We're seeing almost 60% of a single core being eaten by our networking -- this is on a hadoop data node. 14 cores, but still likely to cause some imbalance long run.

      We're trying some tweaking to see if we can make it better. (closed system testing in a sandbox, no way I'm putting this in prod yet)

      1. rmason Silver badge

        Re: like mnany I suspect.

        To try and answer some questions:

        I didn't patch everything that night, this was a "suck it and see" test on playground servers running copies of both our internal stuff, and the stuff we sell. We will be patching everything though, regardless of performance (they must then be "fixed" somehow).

        Like most places we are hybrid, some AWS and azure, some on prem stuff, it's all getting patched, that is a clear directive from "on high".

        I Imagine the future fix for performance will involve upgrades both to physical and cloud stuff, and improvements by our devs to the product.

        I'm not touching prod stuff in terms of the product, because of the variance in issues seen on our SQL driven stuff, but the windows stuff that's on prem (DCs and FS basically) is all patched up (as far the update produced so far) and done.

  10. Captain DaFt

    Another week, another "Azure Borked" headline.

    They do seem to come around with amazing regularity, don't they?

    Did Microsoft hire the Swedish Chef to oversee Azure?

    1. Naselus

      Re: Another week, another "Azure Borked" headline.

      No, but they may have hired the guy who was doing processor instruction ordering at Intel in '95 to do so.

  11. Tezfair
    Unhappy

    might not be just VMs...

    Customer server installed something last night and since then hourly throws this error...

    ----------------------------------------------------------------------------------------------

    File Server Resource Manager Service error: Unexpected error.

    Error-specific details:

    Error: GetVolumeInformation, 0x80310017, The data drive specified is not set to automatically unlock on the current computer and cannot be unlocked automatically.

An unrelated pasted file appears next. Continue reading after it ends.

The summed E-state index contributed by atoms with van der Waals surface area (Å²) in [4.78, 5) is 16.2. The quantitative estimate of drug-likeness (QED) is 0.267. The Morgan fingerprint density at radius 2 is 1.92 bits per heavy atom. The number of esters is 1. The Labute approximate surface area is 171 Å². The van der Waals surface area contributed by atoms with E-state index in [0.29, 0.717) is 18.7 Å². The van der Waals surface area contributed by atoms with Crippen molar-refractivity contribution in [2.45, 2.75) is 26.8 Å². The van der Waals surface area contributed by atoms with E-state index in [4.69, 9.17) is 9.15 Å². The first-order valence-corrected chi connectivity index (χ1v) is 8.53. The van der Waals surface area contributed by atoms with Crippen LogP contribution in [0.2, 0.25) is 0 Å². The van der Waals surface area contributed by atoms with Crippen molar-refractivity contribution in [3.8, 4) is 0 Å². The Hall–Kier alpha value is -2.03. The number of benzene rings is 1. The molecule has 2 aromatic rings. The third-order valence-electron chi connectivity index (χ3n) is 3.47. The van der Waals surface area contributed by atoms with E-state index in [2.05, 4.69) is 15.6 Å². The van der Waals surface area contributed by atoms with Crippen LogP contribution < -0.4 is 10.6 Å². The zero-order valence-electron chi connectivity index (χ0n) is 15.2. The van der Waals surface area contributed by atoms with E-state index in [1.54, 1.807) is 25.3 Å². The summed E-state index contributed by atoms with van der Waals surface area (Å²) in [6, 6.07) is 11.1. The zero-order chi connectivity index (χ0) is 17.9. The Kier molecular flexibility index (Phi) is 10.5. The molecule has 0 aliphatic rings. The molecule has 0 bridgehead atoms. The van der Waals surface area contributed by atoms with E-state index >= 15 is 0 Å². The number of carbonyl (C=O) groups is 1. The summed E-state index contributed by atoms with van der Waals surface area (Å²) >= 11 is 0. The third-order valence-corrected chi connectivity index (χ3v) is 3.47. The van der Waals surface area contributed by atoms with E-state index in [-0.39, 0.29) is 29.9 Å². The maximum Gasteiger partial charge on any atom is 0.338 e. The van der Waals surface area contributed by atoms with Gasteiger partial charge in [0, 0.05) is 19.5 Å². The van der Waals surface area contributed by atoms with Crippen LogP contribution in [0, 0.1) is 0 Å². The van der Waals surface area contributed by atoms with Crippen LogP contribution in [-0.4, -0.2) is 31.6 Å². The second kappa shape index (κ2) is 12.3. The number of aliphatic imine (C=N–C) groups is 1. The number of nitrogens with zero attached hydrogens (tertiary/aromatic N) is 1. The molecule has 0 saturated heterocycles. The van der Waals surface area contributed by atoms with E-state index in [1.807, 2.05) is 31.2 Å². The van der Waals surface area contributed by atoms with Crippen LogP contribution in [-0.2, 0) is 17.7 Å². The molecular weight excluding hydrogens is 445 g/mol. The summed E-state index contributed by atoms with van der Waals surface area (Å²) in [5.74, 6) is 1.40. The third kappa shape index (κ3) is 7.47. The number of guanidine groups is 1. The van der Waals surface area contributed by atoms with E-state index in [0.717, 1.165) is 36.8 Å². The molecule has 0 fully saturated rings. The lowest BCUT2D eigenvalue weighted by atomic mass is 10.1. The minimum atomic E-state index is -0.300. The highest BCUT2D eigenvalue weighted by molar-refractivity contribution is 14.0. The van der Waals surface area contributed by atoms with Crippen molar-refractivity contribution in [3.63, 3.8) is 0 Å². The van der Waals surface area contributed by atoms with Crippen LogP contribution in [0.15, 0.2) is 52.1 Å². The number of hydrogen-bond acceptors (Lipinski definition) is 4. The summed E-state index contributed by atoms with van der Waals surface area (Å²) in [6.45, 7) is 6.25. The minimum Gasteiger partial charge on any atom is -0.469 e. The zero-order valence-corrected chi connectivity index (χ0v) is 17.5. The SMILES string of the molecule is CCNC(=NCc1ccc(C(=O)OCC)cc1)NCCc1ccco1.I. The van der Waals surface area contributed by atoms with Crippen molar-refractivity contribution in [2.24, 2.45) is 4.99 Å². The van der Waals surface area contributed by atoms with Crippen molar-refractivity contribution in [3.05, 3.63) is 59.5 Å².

----------------------------------------------------------------------------------------------

    It only started appearing in the logs after an update. They do have a bitlocked backup, but that has opened ok and the other drives are fine.

    1. TheVogon Silver badge

      Re: might not be just VMs...

      That's nothing to do with this update.

      Removable data drives must have either a password or a smart card unlock method in addition to the automatic unlock method. Automatic unlocking cannot be directly specified by policy settings.

      To configure a BitLocker-protected fixed or removable data drive to automatically unlock, follow these steps:

      1. Click Start, click Computer, and then right-click the BitLocker-protected fixed or removable data drive that you want to automatically unlock.

      2. Click Manage BitLocker, click Automatically unlock this drive on this computer.

      1. Tezfair
        Thumb Up

        Re: might not be just VMs...

        bitlocked backup drive are open and fine. Not been an issue for a few years then started after last night. But appreciate the imput.

  12. Anonymous Coward
    Anonymous Coward

    No problem for our VM:s in West Europe...

  13. elip

    Nah, we're in multiple regions, and they're all experiencing slow-downs in IO. Not isolated to W Europe. I also love how the patching/Maintenance status updates on our VMs are taking between 4-6 hours to actually show the current status. Quality stuff.

  14. Anonymous Coward
    Anonymous Coward

    Solution switch to AMD not Meltdown patch

    Its a bit obvious....Intel is broken

  15. Anonymous Coward
    Anonymous Coward

    There are always these surprised articles when MSFT has an unpatched vulnerability or issues a patch and everything goes haywire... have the people writing these just come across Microsoft. Par for the course.

  16. Anonymous Coward
    Anonymous Coward

    Remembering Snowden....

    Yup.....Meltdown and Spectre are both causing trouble.

    But how long before we hear about ALL THE OTHER ZERO DAY PROBLEMS which the NSA, GCHQ, the Russians, the Chinese, and all the other bad actors have squirreled away against the day that Meltdown and Spectre end up patched everywhere?

  17. Ace Solo McCloud

    I'm waiting for the inevitable NHS article... they'll either get hit because they didn't patch, or their systems will grind to a halt because they did patch.

  18. portyman

    cloud and hyperconverged

    In the rush to all things new and "flashy" in the assumption its cheaper a lot of people have been burned.

    many years a go someone said, don't put any data into the cloud you don't want other to see. We had cloud providers saying how secure it was but strangely went very quiet when we asked if they would guarantee that with some money should data leak out, Never heard a salesman stumble of words so quickly.

    Public cloud will never be secure, every security feature that has been created, has been got around at some point, or will be. Things are too complicated these days making it almost impossible to make things secure.

    Hyper Converged was touted as the solution to most data centre issues, Spectre has shown that sharing your data and compute on the san node is suicide for security. I hated the idea anyway due to the state of software testing these days never mind trying to get different vendors to fix issue.